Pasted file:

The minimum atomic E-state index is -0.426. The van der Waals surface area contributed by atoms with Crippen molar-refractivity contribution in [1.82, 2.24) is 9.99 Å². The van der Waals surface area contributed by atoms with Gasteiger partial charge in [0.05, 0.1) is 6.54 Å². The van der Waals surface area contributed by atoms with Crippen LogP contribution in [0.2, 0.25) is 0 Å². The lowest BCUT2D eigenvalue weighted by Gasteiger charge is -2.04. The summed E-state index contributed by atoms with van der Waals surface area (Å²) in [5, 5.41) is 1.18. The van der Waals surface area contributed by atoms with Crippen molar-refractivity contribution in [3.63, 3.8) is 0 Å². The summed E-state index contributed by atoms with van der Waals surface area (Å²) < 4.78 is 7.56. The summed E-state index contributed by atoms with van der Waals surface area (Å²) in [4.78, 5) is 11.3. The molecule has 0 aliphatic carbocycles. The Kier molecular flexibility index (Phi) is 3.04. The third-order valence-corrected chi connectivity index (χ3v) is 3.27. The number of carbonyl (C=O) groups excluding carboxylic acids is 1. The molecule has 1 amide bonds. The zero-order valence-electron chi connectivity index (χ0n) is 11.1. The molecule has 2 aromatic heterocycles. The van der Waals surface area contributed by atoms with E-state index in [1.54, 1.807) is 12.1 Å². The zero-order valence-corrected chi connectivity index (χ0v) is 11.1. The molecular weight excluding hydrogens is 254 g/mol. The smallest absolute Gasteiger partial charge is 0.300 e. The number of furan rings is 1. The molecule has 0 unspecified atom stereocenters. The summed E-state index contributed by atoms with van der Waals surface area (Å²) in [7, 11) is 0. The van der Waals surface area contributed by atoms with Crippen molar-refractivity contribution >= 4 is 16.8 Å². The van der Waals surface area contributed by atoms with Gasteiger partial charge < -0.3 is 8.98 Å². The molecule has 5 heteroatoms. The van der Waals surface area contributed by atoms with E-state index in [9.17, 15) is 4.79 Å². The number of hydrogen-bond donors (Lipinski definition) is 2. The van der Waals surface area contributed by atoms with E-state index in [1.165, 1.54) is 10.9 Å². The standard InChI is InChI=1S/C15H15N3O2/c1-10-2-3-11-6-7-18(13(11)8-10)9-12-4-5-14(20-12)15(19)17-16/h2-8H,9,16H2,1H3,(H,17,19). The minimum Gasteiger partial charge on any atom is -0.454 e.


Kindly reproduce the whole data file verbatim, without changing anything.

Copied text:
The minimum atomic E-state index is -0.426. The van der Waals surface area contributed by atoms with Crippen molar-refractivity contribution in [1.82, 2.24) is 9.99 Å². The van der Waals surface area contributed by atoms with Gasteiger partial charge in [0.05, 0.1) is 6.54 Å². The van der Waals surface area contributed by atoms with Crippen LogP contribution in [0.2, 0.25) is 0 Å². The lowest BCUT2D eigenvalue weighted by Gasteiger charge is -2.04. The summed E-state index contributed by atoms with van der Waals surface area (Å²) in [5, 5.41) is 1.18. The van der Waals surface area contributed by atoms with Crippen molar-refractivity contribution in [3.63, 3.8) is 0 Å². The summed E-state index contributed by atoms with van der Waals surface area (Å²) < 4.78 is 7.56. The summed E-state index contributed by atoms with van der Waals surface area (Å²) in [4.78, 5) is 11.3. The molecule has 0 aliphatic carbocycles. The Kier molecular flexibility index (Phi) is 3.04. The third-order valence-corrected chi connectivity index (χ3v) is 3.27. The number of carbonyl (C=O) groups excluding carboxylic acids is 1. The molecule has 1 amide bonds. The zero-order valence-electron chi connectivity index (χ0n) is 11.1. The molecule has 2 aromatic heterocycles. The van der Waals surface area contributed by atoms with E-state index in [1.54, 1.807) is 12.1 Å². The zero-order valence-corrected chi connectivity index (χ0v) is 11.1. The molecular weight excluding hydrogens is 254 g/mol. The smallest absolute Gasteiger partial charge is 0.300 e. The number of furan rings is 1. The molecule has 0 unspecified atom stereocenters. The summed E-state index contributed by atoms with van der Waals surface area (Å²) in [7, 11) is 0. The van der Waals surface area contributed by atoms with Crippen molar-refractivity contribution >= 4 is 16.8 Å². The van der Waals surface area contributed by atoms with Gasteiger partial charge < -0.3 is 8.98 Å². The molecule has 5 heteroatoms. The van der Waals surface area contributed by atoms with E-state index in [9.17, 15) is 4.79 Å². The number of hydrogen-bond donors (Lipinski definition) is 2. The van der Waals surface area contributed by atoms with E-state index in [1.165, 1.54) is 10.9 Å². The standard InChI is InChI=1S/C15H15N3O2/c1-10-2-3-11-6-7-18(13(11)8-10)9-12-4-5-14(20-12)15(19)17-16/h2-8H,9,16H2,1H3,(H,17,19). The minimum Gasteiger partial charge on any atom is -0.454 e.